Paid Sick Leave – COVID19

The Families First Coronavirus Response Act (FFCRA or Act) requires certain employers to provide employees with paid sick leave or expanded family and medical leave for specified reasons related to COVID-19. The Department of Labor’s (Department) Wage and Hour Division (WHD) administers and enforces the new law’s paid leave requirements. These provisions will apply from the effective date through December 31, 2020.

Generally, the Act provides that employees of covered employers are eligible for:

  • Two weeks (up to 80 hours) of paid sick leave at the employee’s regular rate of pay where the employee is unable to work because the employee is quarantined (pursuant to Federal, State, or local government order or advice of a health care provider), and/or experiencing COVID-19 symptoms and seeking a medical diagnosis; or
  • Two weeks (up to 80 hours) of paid sick leave at two-thirds the employee’s regular rate of pay because the employee is unable to work because of a bona fide need to care for an individual subject to quarantine (pursuant to Federal, State, or local government order or advice of a health care provider), or to care for a child (under 18 years of age) whose school or child care provider is closed or unavailable for reasons related to COVID-19, and/or the employee is experiencing a substantially similar condition as specified by the Secretary of Health and Human Services, in consultation with the Secretaries of the Treasury and Labor; and
  • Up to an additional 10 weeks of paid expanded family and medical leave at two-thirds the employee’s regular rate of pay where an employee, who has been employed for at least 30 calendar days, is unable to work due to a bona fide need for leave to care for a child whose school or child care provider is closed or unavailable for reasons related to COVID-19. (Exemption for employers of under 50 employees)

Calculating sick leave: Maximum: $511 per day, or $5,110 total over the entire period of paid sick leave. A full-time employee is entitled to 80 hours of paid sick leave, and a part-time employee is entitled to the “number of hours that such employee works, on average, over a 2-week period.” If the part-time employee’s schedule varies from week to week, employers must first calculate the average number of hours the employee was scheduled per day over the six months immediately prior to the date the employee begins taking paid sick leave.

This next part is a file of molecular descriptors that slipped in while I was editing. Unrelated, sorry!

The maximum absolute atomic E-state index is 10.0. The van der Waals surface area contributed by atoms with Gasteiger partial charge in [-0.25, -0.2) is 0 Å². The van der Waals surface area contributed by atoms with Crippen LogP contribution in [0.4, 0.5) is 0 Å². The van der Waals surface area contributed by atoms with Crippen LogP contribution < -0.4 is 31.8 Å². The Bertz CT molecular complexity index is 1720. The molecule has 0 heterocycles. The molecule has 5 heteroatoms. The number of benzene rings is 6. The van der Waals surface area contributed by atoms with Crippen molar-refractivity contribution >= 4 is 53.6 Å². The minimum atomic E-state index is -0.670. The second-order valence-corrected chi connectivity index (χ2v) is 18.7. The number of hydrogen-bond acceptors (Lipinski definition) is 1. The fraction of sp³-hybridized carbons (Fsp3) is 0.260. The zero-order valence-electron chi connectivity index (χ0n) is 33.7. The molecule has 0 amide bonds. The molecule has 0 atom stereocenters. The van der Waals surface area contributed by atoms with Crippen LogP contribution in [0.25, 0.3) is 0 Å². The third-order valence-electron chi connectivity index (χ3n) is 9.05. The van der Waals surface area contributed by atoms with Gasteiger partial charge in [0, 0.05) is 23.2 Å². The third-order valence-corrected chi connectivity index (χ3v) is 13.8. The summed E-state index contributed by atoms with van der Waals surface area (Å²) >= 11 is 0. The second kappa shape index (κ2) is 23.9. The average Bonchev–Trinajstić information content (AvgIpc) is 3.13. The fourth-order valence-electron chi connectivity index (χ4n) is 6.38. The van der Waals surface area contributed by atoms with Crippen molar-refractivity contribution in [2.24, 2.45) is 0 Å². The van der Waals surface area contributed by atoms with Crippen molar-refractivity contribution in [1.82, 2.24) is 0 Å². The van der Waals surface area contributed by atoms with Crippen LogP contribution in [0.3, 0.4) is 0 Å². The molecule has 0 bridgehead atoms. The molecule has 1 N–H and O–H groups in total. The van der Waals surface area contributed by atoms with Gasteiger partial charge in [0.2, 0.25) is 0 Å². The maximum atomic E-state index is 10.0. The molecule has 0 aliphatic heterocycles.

Those who work less than 40 hours per week are classified as part-time employees. For employees whose schedules vary, the DOL again instructs employers to use a six-month average using the period immediately before the leave begins. If the employee has worked less than six months, one would calculate the average over the entire period of employment.

Exemption: Small businesses are only exempted from providing leave requests due to school closures and child care unavailability. They are not exempt from providing leave for any of the other types of leave requests under the Family First Coronavirus Relief Act.

Exemption Documentation: While the DOL stated that employers that elect the exemption “should document why [their] business, with fewer than 50 employees, meets the criteria set forth by the Department”, they should not send any materials to the Department at this time. Regulations regarding the exemption are forthcoming.

Documentation needed: The DOL suggests that employee-signed documentation includes:

  1. The name of your employee requesting leave;
  2. The dates for which leave is requested;
  3. The reason for leave; and
  4. A statement from the employee that he or she is unable to work because of the reason.

If the employee requests leave because he or she is subject to a quarantine or isolation order or to care for an individual subject to such an order, they should additionally document the name of the government entity that issued the order. If the employee requests leave to self-quarantine based on the advice of a healthcare provider or to care for an individual who is self-quarantining based on such advice, they should additionally document the name of the healthcare provider who gave advice.

If your employee requests leave to care for his or her child whose school or place of care is closed, or if a childcare provider is unavailable, you must also document:

  • The name of the child being cared for;
  • The name of the school, place of care, or childcare provider that has closed or become unavailable; and
  • A statement from the employee that no other suitable person is available to care for the child.

Tax Credit

Tax Credit — Employers will report their total qualified leave wages and the related credits for each quarter on their federal employment tax returns, usually Form 941. The IRS states “In anticipation of receiving the credits, Eligible Employers can fund qualified leave wages (and allocable qualified health plan expenses and the Eligible Employer’s share of Medicare tax on the qualified leave wages) by accessing federal employment taxes, including withheld taxes, that are required to be deposited with the IRS or by requesting an advance from the IRS”.

Because quarterly returns are not filed until after qualified leave wages are required to be paid, some Eligible Employers may not have sufficient federal employment taxes set aside for deposit to the IRS to fund their required qualified leave wages. The IRS has a procedure for obtaining an advance. See here.

Morgan R. Johnson
Associate Attorney
morgan@eldridgebrooks.com
479.595.2725